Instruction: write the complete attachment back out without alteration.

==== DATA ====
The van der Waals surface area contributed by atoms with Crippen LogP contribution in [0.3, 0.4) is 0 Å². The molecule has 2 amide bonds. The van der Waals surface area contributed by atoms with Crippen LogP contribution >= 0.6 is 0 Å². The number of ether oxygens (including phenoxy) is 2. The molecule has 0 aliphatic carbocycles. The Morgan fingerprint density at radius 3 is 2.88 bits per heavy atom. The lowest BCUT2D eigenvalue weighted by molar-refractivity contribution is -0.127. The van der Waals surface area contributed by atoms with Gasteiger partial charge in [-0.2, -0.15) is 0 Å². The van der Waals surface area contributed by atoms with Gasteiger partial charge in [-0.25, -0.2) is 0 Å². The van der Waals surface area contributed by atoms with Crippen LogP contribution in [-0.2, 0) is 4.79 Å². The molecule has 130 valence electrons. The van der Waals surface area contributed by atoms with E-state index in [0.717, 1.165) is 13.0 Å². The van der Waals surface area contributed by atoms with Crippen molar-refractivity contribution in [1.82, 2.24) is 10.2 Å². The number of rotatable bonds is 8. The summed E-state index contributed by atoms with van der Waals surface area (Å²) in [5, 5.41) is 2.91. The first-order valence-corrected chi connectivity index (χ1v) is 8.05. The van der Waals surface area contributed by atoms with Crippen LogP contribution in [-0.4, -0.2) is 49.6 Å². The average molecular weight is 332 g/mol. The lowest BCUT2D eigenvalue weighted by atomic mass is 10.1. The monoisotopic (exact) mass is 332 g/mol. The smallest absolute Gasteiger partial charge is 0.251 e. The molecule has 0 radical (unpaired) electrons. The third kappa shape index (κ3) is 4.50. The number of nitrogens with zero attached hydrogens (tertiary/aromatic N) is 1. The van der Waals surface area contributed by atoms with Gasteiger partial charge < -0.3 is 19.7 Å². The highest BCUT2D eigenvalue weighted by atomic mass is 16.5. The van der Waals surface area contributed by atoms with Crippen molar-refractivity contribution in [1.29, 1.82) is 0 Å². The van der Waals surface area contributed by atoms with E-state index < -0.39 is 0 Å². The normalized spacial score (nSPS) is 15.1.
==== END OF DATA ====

The van der Waals surface area contributed by atoms with Crippen LogP contribution in [0.3, 0.4) is 0 Å². The molecule has 2 amide bonds. The van der Waals surface area contributed by atoms with Crippen LogP contribution >= 0.6 is 0 Å². The number of ether oxygens (including phenoxy) is 2. The molecule has 0 aliphatic carbocycles. The Morgan fingerprint density at radius 3 is 2.88 bits per heavy atom. The lowest BCUT2D eigenvalue weighted by molar-refractivity contribution is -0.127. The van der Waals surface area contributed by atoms with Gasteiger partial charge in [-0.2, -0.15) is 0 Å². The van der Waals surface area contributed by atoms with Gasteiger partial charge in [-0.25, -0.2) is 0 Å². The van der Waals surface area contributed by atoms with Crippen LogP contribution in [-0.2, 0) is 4.79 Å². The molecule has 130 valence electrons. The van der Waals surface area contributed by atoms with E-state index in [0.717, 1.165) is 13.0 Å². The van der Waals surface area contributed by atoms with Crippen molar-refractivity contribution in [1.82, 2.24) is 10.2 Å². The number of rotatable bonds is 8. The summed E-state index contributed by atoms with van der Waals surface area (Å²) in [5, 5.41) is 2.91. The first-order valence-corrected chi connectivity index (χ1v) is 8.05. The van der Waals surface area contributed by atoms with Crippen LogP contribution in [-0.4, -0.2) is 49.6 Å². The average molecular weight is 332 g/mol. The lowest BCUT2D eigenvalue weighted by atomic mass is 10.1. The monoisotopic (exact) mass is 332 g/mol. The smallest absolute Gasteiger partial charge is 0.251 e. The molecule has 0 radical (unpaired) electrons. The third kappa shape index (κ3) is 4.50. The number of nitrogens with zero attached hydrogens (tertiary/aromatic N) is 1. The van der Waals surface area contributed by atoms with Gasteiger partial charge < -0.3 is 19.7 Å². The highest BCUT2D eigenvalue weighted by atomic mass is 16.5. The van der Waals surface area contributed by atoms with Crippen molar-refractivity contribution in [1.29, 1.82) is 0 Å². The van der Waals surface area contributed by atoms with E-state index < -0.39 is 0 Å². The normalized spacial score (nSPS) is 15.1.